President Trump heads to Manila for Asian Summit
The U.S. State Department announced Wednesday that President Donald Trump will focus on three major issues, North Korea, the South China Sea and terrorism at the upcoming ASEAN (Association of Southeast Asian Nations) summit in Manila, APA reports quoting Anadolu Agency.
Citing a statement of Patrick Murphy, US State Department’s deputy assistant secretary for Southeast Asia, Manila Bulletin said Trump's objectives in Manila are to support continued peace and prosperity in Southeast Asia and across the entire Indo-Pacific region.
He seeks the peaceful denuclearization of the Korean Peninsula and the end of threatening actions or provocations by North Korea, respect for international law particularly in the South China Sea, and continued partnership in the fight against terrorism.
Since early September following the United Nations Security Council resolutions banning, Mr. Trump vowed to push for the denuclearization of the Korean Peninsula in his response to Pyongyang's continued nuclear weapons test.
According to Murphy, the question on whether or not North Korea’s actuations are in line with ASEAN’s principles of stability, peace, security and prosperity is on the top of President Trump's list when he participates at the ASEAN summit, Nov. 12-13.
“Therefore, there’s a good question on the table whether the DPRK merits continued inclusion in international bodies devoted to these principles such as the ASEAN Regional Forum,” Murphy was quoted as saying.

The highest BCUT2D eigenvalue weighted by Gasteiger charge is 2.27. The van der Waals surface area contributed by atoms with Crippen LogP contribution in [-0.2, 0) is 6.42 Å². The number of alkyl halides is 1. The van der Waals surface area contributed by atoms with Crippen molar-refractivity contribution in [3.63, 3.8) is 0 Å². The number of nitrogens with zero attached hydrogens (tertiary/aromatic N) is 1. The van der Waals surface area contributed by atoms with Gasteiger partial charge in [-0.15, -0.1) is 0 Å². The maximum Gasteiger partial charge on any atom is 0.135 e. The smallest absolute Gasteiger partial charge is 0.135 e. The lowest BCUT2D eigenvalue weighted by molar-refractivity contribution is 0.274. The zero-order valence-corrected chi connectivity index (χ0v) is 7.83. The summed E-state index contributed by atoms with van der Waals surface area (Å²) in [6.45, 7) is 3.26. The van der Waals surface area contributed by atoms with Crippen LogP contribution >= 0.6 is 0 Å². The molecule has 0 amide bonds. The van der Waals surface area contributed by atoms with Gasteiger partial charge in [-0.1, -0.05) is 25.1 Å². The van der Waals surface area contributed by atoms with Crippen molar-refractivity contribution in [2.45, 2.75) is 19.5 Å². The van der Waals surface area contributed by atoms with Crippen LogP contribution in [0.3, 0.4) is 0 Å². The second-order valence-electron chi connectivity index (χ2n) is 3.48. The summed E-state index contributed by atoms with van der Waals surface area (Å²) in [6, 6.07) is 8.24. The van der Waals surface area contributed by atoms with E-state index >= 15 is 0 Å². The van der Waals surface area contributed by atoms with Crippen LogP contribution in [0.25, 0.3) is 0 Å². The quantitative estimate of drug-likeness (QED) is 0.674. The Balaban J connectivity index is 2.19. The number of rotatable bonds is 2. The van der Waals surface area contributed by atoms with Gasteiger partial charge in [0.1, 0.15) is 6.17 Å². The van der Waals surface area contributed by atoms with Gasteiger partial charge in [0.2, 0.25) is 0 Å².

ARF, the first regionwide Asia-Pacific multilateral forum for official consultations on peace and security issues, which provides a setting for discussion and diplomacy and the development of cooperative responses to regional problems, is the only platform in the ASEAN where North Korea is participating.
On Thursday, Oct. 30, President Rodrigo Duterte and Japanese Prime Minister Shinzo Abe condemned the missile launch tests of North Korea and called on the parties involved to deescalate tensions in the peninsula.
The condemnation was made at Prime Minister Abe's Office in Tokyo during the visit of President Duterte, chairman of the ASEAN Summit. "We condemn these tests and call on all concerned stakeholders to return to the negotiating table to peacefully resolve the situation," the joint statement read.
Concerning the South China Sea issue, Murphy underlined that while the U.S. supports a meaningful Code of Conduct negotiations, he expressed hope that it will yield results that are legally binding, effective and consistent with international law.
Duterte and Abe agreed that the territorial dispute between the Philippines and China has to be solved based on the rule of law and without resorting to force.
Both also emphasized the rule of law in maritime security, and highlighted the importance of the July verdict issued by the arbitration court in The Hague, which ruled in favor of the Philippines.
But Duterte still, is not clear whether he will pursue the rule of law in the South China Sea dispute. He believed his country and Japan were in the same situation and said it was not time to discuss his country’s dispute with Beijing.
On counterterrorism, Murphy said the United States remains deeply concerned about growing threats of terrorism, particularly related to any ISIS affiliate, in Southeast Asia.He assured that the U.S. is very committed to partnering with ASEAN to strengthen multilateral mechanisms, to enhance aviation and border security, share additional information and counter terrorist financing.
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